Indirect consequences of actions

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ko-alex
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Indirect consequences of actions

Postby ko-alex » Mon Nov 18, 2013 12:12 pm

Hello everyone,

I am just starting to explore Buddhism, having largely tried to follow my own conscience and form my own views about ethical matters in the past. I am enjoying and appreciating much of what I am reading, but there is one area that I find difficult to accept.

One of the principles I try to live by is to "take responsibility for the forseeable consequences of my actions". This obviously includes indirect consequences. For example, I don't make much distinction between rearing and killing a chicken for food and buying one in the shop - knowing as I do that the latter will create demand for dead chickens and the result of that will be (more or less) one more chicken reared and killed for food. If anything, I tend to think that the former is more courageous, as at least it does force you to be aware of the consequences of your actions. That in turn, forces you to decide if this is something that is really appropriate for you to do. I think a lot of chicken-buyers probably aren't thinking much about the consequences of their actions, and this has led to terrible conditions for chicken-rearing.

Buddhism in general seems to make a distinction here that I don't really perceive. Thus, for example, it is not acceptable to take the life of another living being, but it is acceptable to buy a dead one, even knowing that this will mean that the life of another being will be taken. Likewise, I understand that monks are prohibited from digging the soil, for fear of harming living beings, but that they can hint to a layperson that it needs to be done.

I find this difficult to square with my own perspective, and with other Buddhist teaching that genarlly seems simple, direct and unflinchingly honest. Have I formed the wrong impression about this issue? Can someone shed some light on this for me? Please note that my question is really about indirect consequences in general, rather than meat-eating or chickens in particular, which is just an example.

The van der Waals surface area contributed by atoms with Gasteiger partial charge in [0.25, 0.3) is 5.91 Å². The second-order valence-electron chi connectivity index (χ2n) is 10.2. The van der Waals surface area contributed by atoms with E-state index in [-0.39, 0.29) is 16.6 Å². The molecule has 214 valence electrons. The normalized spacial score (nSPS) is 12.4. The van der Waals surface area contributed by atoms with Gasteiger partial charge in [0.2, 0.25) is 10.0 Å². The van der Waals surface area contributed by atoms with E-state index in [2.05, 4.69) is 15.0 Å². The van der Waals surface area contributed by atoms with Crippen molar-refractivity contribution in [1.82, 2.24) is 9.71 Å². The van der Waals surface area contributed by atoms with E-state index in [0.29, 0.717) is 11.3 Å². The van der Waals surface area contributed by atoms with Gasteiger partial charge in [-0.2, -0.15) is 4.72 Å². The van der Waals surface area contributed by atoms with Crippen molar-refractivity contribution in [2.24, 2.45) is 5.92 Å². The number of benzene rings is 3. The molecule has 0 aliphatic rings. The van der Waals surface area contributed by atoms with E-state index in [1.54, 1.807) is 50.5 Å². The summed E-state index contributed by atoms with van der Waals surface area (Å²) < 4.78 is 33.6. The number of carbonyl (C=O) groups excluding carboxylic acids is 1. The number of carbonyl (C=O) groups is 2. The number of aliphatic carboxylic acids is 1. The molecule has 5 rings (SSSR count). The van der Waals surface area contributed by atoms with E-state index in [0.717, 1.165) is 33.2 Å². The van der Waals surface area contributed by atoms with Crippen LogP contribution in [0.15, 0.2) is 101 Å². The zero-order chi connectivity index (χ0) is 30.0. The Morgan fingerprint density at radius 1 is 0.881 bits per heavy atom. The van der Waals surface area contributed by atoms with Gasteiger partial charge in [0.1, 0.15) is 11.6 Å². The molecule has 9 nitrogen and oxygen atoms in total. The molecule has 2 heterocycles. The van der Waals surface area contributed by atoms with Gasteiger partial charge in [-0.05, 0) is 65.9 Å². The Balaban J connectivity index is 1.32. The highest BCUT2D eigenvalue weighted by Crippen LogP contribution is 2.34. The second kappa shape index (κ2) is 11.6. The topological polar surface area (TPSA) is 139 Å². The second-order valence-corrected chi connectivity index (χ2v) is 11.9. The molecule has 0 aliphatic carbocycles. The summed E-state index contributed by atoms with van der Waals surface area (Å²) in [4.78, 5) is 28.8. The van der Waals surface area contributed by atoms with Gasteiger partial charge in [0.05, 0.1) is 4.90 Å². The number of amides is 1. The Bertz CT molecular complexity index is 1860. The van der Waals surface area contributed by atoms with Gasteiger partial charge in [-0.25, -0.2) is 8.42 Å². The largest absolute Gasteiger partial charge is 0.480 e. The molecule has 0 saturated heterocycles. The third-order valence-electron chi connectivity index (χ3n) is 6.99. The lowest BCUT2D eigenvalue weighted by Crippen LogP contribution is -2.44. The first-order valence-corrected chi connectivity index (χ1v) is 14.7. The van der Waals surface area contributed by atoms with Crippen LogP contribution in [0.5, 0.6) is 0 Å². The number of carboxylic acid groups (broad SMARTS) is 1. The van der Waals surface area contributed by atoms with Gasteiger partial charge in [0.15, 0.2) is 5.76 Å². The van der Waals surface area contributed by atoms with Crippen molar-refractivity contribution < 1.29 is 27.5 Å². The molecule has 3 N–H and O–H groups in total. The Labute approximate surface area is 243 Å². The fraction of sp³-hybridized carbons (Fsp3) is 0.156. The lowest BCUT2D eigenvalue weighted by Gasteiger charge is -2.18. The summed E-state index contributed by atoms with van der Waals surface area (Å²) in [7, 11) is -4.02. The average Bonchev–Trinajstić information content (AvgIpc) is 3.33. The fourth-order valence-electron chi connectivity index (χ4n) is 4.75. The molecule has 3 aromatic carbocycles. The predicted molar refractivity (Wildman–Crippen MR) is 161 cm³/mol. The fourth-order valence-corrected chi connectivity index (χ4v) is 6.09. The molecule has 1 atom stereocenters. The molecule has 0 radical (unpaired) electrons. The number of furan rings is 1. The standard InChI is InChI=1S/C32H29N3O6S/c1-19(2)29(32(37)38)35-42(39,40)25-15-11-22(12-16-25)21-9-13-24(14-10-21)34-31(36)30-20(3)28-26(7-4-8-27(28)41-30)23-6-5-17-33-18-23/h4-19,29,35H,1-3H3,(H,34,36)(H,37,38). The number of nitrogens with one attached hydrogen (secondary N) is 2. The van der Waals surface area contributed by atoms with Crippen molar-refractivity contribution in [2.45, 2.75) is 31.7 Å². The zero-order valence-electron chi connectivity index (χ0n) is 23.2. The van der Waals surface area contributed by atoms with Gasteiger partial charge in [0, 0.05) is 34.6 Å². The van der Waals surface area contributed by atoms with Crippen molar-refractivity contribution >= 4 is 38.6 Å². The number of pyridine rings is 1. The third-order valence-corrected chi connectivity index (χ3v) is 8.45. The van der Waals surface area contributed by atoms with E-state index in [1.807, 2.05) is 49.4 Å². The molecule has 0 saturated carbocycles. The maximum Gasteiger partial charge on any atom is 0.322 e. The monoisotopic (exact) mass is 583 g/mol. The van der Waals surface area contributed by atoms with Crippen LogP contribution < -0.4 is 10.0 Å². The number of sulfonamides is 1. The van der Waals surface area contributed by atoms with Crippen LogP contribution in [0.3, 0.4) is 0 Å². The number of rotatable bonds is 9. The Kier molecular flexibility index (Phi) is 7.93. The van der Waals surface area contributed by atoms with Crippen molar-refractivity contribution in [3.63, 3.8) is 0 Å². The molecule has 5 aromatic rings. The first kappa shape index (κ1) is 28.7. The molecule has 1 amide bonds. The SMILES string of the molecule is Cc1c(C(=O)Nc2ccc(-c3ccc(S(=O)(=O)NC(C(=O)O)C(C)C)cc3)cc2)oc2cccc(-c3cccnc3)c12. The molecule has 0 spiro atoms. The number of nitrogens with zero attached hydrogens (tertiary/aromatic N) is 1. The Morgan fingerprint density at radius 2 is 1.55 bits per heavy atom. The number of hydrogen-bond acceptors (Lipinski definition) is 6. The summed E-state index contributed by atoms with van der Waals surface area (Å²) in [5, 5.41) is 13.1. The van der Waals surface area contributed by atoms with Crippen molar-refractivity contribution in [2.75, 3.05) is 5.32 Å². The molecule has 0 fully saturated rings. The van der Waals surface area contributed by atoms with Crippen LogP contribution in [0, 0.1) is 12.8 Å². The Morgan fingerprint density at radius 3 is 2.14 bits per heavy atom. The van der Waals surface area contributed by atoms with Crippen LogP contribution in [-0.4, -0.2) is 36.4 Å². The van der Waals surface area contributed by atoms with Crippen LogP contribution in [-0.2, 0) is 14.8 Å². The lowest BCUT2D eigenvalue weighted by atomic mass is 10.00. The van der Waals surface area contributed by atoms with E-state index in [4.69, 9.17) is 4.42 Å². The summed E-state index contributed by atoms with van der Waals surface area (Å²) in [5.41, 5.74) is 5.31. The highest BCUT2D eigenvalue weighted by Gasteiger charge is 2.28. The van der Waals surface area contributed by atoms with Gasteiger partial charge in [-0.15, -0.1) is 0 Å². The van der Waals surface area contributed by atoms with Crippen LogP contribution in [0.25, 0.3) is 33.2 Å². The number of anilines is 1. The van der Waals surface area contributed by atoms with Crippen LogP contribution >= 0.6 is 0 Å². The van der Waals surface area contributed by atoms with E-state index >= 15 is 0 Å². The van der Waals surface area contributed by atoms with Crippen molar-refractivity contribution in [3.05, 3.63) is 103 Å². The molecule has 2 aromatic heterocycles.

Best wishes to all,
Alex.

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David N. Snyder
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Re: Indirect consequences of actions

Postby David N. Snyder » Mon Nov 18, 2013 12:41 pm

Some of the issues you raise were recently discussed here:
viewtopic.php?f=16&t=18903

ko-alex
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Re: Indirect consequences of actions

Postby ko-alex » Tue Nov 19, 2013 7:25 pm

David N. Snyder wrote:Some of the issues you raise were recently discussed here:
viewtopic.php?f=16&t=18903


Thank you, and sorry that I didn't find that discussion before posting.

Alex.

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Re: Indirect consequences of actions

Postby Mkoll » Thu Nov 21, 2013 12:11 pm

Here's some food for thought in regards to your food example.

For meat-eating to exist, there must be humans who deliberately kill the animal that provides the meat, creating great fear and terror in the living being they are killing and performing wrong action for themselves.

Cultivating vegetarian food will kill beings from the plowing of the fields, application of pesticides, etc. But the purpose here is not to kill the sentient beings; they are being killed indirectly for the cultivation of vegetable sustenance.

Both kill. Living means killing.

Personally, I buy vegetarian food for myself because I think it causes less harm and suffering overall. Not to mention the health benefits of eating a vegetarian diet vs a meat-eating one are pretty well-established. Living longer means practicing the Dhamma longer. Who knows where the next birth will be and if the Dhamma will be available to practice?

In regards to indirect consequences in general, I'm not quite sure what you mean when you say: "Buddhism in general seems to make a distinction here that I don't really perceive". If you can provide details and a reference to the Suttas, I can try to give you a good answer.